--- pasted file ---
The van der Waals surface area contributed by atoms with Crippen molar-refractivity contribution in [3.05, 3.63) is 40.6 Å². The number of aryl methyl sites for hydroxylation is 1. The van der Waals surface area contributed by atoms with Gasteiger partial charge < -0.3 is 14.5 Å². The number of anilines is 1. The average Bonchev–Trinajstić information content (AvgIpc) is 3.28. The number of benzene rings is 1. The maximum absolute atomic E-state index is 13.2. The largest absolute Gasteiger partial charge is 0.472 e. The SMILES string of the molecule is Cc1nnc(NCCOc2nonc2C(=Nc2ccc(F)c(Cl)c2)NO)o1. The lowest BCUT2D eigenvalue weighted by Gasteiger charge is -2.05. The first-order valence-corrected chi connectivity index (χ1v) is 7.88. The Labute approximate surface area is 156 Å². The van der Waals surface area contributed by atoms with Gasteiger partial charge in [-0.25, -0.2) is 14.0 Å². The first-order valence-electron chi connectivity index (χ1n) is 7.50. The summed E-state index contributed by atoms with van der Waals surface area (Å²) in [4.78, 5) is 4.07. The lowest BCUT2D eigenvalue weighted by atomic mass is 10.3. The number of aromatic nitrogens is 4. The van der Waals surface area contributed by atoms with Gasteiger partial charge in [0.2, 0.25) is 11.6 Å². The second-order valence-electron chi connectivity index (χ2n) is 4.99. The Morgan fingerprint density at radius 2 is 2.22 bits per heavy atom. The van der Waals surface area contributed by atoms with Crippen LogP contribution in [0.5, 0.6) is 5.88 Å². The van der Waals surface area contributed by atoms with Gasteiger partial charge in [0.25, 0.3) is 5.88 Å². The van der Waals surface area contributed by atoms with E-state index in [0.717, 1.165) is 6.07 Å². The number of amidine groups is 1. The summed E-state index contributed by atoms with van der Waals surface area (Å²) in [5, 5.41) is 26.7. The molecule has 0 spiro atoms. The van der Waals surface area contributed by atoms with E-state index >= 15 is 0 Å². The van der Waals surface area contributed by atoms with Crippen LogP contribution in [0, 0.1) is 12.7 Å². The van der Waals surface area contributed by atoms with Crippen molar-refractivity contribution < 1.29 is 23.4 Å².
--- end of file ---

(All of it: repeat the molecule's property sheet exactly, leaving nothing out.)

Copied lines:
The van der Waals surface area contributed by atoms with Crippen molar-refractivity contribution in [3.05, 3.63) is 40.6 Å². The number of aryl methyl sites for hydroxylation is 1. The van der Waals surface area contributed by atoms with Gasteiger partial charge < -0.3 is 14.5 Å². The number of anilines is 1. The average Bonchev–Trinajstić information content (AvgIpc) is 3.28. The number of benzene rings is 1. The maximum absolute atomic E-state index is 13.2. The largest absolute Gasteiger partial charge is 0.472 e. The SMILES string of the molecule is Cc1nnc(NCCOc2nonc2C(=Nc2ccc(F)c(Cl)c2)NO)o1. The lowest BCUT2D eigenvalue weighted by Gasteiger charge is -2.05. The first-order valence-corrected chi connectivity index (χ1v) is 7.88. The Labute approximate surface area is 156 Å². The van der Waals surface area contributed by atoms with Gasteiger partial charge in [-0.25, -0.2) is 14.0 Å². The first-order valence-electron chi connectivity index (χ1n) is 7.50. The summed E-state index contributed by atoms with van der Waals surface area (Å²) in [4.78, 5) is 4.07. The lowest BCUT2D eigenvalue weighted by atomic mass is 10.3. The number of aromatic nitrogens is 4. The van der Waals surface area contributed by atoms with Gasteiger partial charge in [0.2, 0.25) is 11.6 Å². The second-order valence-electron chi connectivity index (χ2n) is 4.99. The Morgan fingerprint density at radius 2 is 2.22 bits per heavy atom. The van der Waals surface area contributed by atoms with Crippen LogP contribution in [0.5, 0.6) is 5.88 Å². The van der Waals surface area contributed by atoms with Gasteiger partial charge in [0.25, 0.3) is 5.88 Å². The van der Waals surface area contributed by atoms with E-state index in [0.717, 1.165) is 6.07 Å². The number of amidine groups is 1. The summed E-state index contributed by atoms with van der Waals surface area (Å²) in [5, 5.41) is 26.7. The molecule has 0 spiro atoms. The van der Waals surface area contributed by atoms with E-state index >= 15 is 0 Å². The van der Waals surface area contributed by atoms with Crippen LogP contribution in [0, 0.1) is 12.7 Å². The van der Waals surface area contributed by atoms with Crippen molar-refractivity contribution < 1.29 is 23.4 Å².